As a photographer, I’m often asked by clients how I capture the photographs that I do…especially after they’ve bought their own expensive cameras and can’t duplicate the look that I achieve. My first, most patient and polite response is, of course, “I’ve been doing this a long time” and/or “It’s not the camera, it’s the photographer.”
The truth is that I’ve been an artist since the age of three but got addicted to photography about fifteen years ago. I took a photography class to shoot my own subject matter for my painting and drawing classes and before I knew it, I was addicted. That addiction earned a degree in Fine Art Photography for me. But my photography “vision” was always consistent with my “vision” as a fine artist. It was just now consistent across all mediums that I utilized.
For those of you who have discovered your love of photography (please don’t say through your iPhone Instagram Account), I do have a few simple tips to share with the newbie photographers out there. Though I’d rather you start with a manual film SLR camera I know some of you have already invested in that brand new DSLR, so here’s how you can begin your education in photography:
1. Learn to See – when I say this, I mean that you need to develop your vision. You were attracted to photography probably because of a photograph you love or a particular photographer’s work. Take a few hours out of each week to go online, to the library or a bookstore and look at more photography by different artists. What about their work intrigues you? Expose yourself to as much of it as possible so that you can develop your own aesthetic.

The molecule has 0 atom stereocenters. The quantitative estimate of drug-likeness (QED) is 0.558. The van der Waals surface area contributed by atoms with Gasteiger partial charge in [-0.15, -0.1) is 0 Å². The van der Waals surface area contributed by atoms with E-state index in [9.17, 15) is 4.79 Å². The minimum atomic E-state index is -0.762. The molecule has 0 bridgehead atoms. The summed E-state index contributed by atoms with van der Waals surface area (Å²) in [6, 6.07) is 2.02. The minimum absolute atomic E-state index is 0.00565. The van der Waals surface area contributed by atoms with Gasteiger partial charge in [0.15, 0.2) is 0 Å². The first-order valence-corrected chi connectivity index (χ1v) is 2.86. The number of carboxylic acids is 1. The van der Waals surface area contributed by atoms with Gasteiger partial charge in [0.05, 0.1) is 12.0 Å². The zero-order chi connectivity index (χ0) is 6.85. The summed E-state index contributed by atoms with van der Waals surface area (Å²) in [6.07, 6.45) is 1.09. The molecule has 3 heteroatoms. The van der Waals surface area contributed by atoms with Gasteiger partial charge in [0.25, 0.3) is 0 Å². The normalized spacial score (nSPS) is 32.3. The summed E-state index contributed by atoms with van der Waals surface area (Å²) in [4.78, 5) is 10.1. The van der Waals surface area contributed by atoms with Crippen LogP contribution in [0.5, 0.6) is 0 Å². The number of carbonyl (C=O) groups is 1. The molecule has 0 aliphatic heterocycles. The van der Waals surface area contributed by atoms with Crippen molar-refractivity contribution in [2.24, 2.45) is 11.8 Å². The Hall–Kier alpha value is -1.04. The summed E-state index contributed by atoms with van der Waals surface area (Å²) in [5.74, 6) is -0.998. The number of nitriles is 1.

2. Learn the History of Photography. This will not only expose you to the most glorious photographers in history, but also photography’s fascinating history. Its evolution is a long and winding road that never ends and leads you to new adventure. You must know your past to know your future.
3. Read the manual that came with your camera. Yes, I know it’s painful, but it’s necessary. You must become one with your camera…that means you need to know how to operate it.
4. Buy “Digital Photography Essentials” by Tom Ang and do each of the lessons in each chapter. Read this book over and over until you’ve mastered each lesson. It’s one of the best books I’ve encountered for beginning photographers and he covers everything from composition to lighting and working in various formats. Brilliant book.
5. Carry your camera with you everywhere you go. Take photos of everything and anything but without the flash. I’m very anti-flash in the beginning. You will learn more about your camera through your aperature, exposure and shutter settings than giving into your flash…and your photographs will be far more interesting. You learn by doing, and as they say, “Practice makes perfect” or at the very least, you’ll capture a portfolio worthy photograph. You will also be amazed at what you now notice and find beautiful. Life takes on a new light through the lens of a camera.
And if your addiction grows, I highly suggest you take a class. There’s nothing like receiving constructive criticism from an expert and classmates. You benefit creatively and you will make lifelong friends.